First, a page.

The Losar Festival is celebrated in India in the north-eastern region. Places like Nepal, Tibet, Sikkim, and Bhutan are major contributors of this Losar Festival. Losar customs in Bhutan are similar to, but distinct from, customs in neighbouring Tibet. The Losar Festival takes place between February 24 and February 26.
The festival was founded much before Buddhism. The Losar festival is celebrated as a gesture to thank the Gods. Initially, the Losar festival was celebrated mostly among farmers. Losar is mainly celebrated for 15 days, with important celebrations on the first three days.
Initially, it was believed that pleasing the Gods contributes to the well-being of the locals. In modern-day, Losar festival is celebrated for three days. The pre-celebration of the festival begins from the month even before Losar. The festival mostly starts with the commemoration of eight symbols like the parasol, conch shell, vase, and victory banner. The first day of the festival begins with cleaning the house and preparing special Tibetan dishes.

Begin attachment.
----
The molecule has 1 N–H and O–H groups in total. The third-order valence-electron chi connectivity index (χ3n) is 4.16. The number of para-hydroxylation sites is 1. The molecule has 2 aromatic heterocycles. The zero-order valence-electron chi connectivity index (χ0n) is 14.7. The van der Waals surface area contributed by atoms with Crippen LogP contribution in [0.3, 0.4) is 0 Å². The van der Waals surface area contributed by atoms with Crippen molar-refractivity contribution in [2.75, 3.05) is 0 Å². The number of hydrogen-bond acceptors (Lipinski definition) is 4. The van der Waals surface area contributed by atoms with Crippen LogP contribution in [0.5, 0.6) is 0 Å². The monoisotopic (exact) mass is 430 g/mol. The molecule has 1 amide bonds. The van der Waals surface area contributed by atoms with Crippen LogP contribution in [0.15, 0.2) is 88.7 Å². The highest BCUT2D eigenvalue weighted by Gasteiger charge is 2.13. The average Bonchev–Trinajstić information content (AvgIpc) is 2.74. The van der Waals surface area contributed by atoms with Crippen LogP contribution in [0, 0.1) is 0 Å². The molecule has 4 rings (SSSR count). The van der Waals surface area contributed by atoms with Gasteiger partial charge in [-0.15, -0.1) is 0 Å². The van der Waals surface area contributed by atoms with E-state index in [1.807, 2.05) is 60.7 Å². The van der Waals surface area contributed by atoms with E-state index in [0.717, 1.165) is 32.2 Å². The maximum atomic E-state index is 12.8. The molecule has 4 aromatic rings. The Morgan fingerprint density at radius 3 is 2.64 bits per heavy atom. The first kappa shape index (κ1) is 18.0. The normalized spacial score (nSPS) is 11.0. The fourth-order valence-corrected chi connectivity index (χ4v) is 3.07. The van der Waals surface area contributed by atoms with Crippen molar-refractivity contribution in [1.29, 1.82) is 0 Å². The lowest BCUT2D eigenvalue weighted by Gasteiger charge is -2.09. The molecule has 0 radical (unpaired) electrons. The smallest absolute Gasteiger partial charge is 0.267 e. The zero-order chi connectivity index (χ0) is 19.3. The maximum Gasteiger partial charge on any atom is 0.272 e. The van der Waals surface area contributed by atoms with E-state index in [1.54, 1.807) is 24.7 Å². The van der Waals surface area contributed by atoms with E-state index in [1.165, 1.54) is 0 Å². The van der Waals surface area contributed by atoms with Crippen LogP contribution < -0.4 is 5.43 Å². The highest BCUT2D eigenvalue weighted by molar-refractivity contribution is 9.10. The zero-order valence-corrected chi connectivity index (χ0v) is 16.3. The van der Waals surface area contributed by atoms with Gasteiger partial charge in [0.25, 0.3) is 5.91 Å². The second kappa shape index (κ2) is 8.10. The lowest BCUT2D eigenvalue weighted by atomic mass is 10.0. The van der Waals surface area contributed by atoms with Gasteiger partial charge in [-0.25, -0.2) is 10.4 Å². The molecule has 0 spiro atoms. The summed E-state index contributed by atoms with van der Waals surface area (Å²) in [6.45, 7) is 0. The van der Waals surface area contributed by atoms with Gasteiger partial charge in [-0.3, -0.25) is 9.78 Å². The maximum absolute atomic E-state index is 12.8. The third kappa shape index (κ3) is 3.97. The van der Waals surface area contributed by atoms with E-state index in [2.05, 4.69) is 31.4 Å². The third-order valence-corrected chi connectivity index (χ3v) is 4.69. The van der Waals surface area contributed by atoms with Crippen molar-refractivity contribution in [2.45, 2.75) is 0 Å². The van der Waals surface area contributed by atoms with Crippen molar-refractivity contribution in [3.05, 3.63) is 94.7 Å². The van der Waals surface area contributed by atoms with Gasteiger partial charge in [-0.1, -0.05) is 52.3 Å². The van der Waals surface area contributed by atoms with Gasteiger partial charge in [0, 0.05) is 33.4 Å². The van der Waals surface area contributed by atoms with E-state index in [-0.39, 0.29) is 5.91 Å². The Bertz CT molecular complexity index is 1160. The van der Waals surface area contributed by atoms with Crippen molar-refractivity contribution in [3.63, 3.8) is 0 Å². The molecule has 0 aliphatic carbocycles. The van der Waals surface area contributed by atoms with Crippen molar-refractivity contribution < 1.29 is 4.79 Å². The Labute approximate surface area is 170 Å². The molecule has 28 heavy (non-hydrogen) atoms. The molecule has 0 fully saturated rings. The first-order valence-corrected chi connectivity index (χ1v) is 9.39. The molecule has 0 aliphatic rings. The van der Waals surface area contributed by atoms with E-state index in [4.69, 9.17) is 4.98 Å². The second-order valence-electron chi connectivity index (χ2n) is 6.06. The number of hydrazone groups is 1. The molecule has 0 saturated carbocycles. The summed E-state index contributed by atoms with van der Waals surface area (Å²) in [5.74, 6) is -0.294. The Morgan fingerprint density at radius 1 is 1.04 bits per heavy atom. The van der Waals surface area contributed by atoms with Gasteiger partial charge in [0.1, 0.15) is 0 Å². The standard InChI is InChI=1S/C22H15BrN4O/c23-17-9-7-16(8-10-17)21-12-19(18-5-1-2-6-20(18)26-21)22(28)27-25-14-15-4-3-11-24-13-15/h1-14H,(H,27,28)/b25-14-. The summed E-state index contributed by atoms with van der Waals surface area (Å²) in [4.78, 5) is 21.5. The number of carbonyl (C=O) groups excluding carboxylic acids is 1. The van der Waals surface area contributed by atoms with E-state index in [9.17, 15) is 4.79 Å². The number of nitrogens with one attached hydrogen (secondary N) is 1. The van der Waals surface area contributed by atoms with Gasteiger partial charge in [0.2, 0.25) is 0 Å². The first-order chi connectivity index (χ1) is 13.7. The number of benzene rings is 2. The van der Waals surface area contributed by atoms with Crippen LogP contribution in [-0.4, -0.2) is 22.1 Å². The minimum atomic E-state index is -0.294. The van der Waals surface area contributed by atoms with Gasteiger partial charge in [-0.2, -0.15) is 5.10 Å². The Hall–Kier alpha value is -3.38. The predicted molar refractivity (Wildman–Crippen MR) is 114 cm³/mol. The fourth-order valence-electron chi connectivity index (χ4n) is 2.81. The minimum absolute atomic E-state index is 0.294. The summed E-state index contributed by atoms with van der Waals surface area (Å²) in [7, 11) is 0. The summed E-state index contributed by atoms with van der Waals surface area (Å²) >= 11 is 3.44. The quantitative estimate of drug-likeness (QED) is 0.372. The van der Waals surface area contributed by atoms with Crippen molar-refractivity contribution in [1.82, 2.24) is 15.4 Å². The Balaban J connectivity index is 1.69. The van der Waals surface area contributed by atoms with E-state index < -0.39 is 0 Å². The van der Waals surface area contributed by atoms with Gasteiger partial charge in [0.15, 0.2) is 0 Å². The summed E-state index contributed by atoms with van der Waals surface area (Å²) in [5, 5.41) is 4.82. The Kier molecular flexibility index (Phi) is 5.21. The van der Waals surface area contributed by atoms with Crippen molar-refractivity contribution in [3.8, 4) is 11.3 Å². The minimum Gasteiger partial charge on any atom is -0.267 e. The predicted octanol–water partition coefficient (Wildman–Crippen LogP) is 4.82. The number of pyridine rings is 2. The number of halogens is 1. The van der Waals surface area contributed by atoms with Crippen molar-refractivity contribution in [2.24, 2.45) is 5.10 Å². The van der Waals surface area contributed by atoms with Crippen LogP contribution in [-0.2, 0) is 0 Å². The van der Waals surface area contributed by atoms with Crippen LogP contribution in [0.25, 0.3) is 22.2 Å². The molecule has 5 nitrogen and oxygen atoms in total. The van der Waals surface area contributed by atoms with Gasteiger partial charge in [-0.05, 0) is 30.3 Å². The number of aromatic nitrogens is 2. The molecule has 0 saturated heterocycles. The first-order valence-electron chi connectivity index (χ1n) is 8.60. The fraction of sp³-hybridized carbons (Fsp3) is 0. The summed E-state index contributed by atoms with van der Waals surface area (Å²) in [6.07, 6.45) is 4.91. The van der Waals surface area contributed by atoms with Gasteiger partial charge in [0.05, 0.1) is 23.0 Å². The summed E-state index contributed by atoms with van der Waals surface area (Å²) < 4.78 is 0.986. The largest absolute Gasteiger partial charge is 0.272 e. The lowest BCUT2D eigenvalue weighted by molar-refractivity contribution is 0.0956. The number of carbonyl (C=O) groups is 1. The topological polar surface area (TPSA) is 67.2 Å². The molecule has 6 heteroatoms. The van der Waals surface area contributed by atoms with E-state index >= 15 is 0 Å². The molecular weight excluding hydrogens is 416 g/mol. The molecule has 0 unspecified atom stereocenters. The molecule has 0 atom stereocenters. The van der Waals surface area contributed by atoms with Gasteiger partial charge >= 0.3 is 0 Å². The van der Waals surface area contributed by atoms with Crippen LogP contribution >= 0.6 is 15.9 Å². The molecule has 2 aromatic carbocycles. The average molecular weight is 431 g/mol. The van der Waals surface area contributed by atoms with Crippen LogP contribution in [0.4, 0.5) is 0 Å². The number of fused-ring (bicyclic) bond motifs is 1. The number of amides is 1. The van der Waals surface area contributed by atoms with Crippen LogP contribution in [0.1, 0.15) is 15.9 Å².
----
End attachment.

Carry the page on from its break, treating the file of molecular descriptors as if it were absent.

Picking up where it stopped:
On the second day, many religious ceremonies take place in various monasteries. The firecrackers keep the evil spirits away. Local people also send gifts to the monks as a gesture of thanks. The third day of the festival is the New Year's Day. On the third day, people wake up early and wear new clothes. It is followed by people visiting the monasteries to be a part of this cultural festival.
The families organise a reunion dinner which includes a special kind of cake which is known as 'kapse'. Along with this, an alcoholic drink is also a part of this dinner which is known as 'Chang'. This alcoholic drink helps to keep the people warm.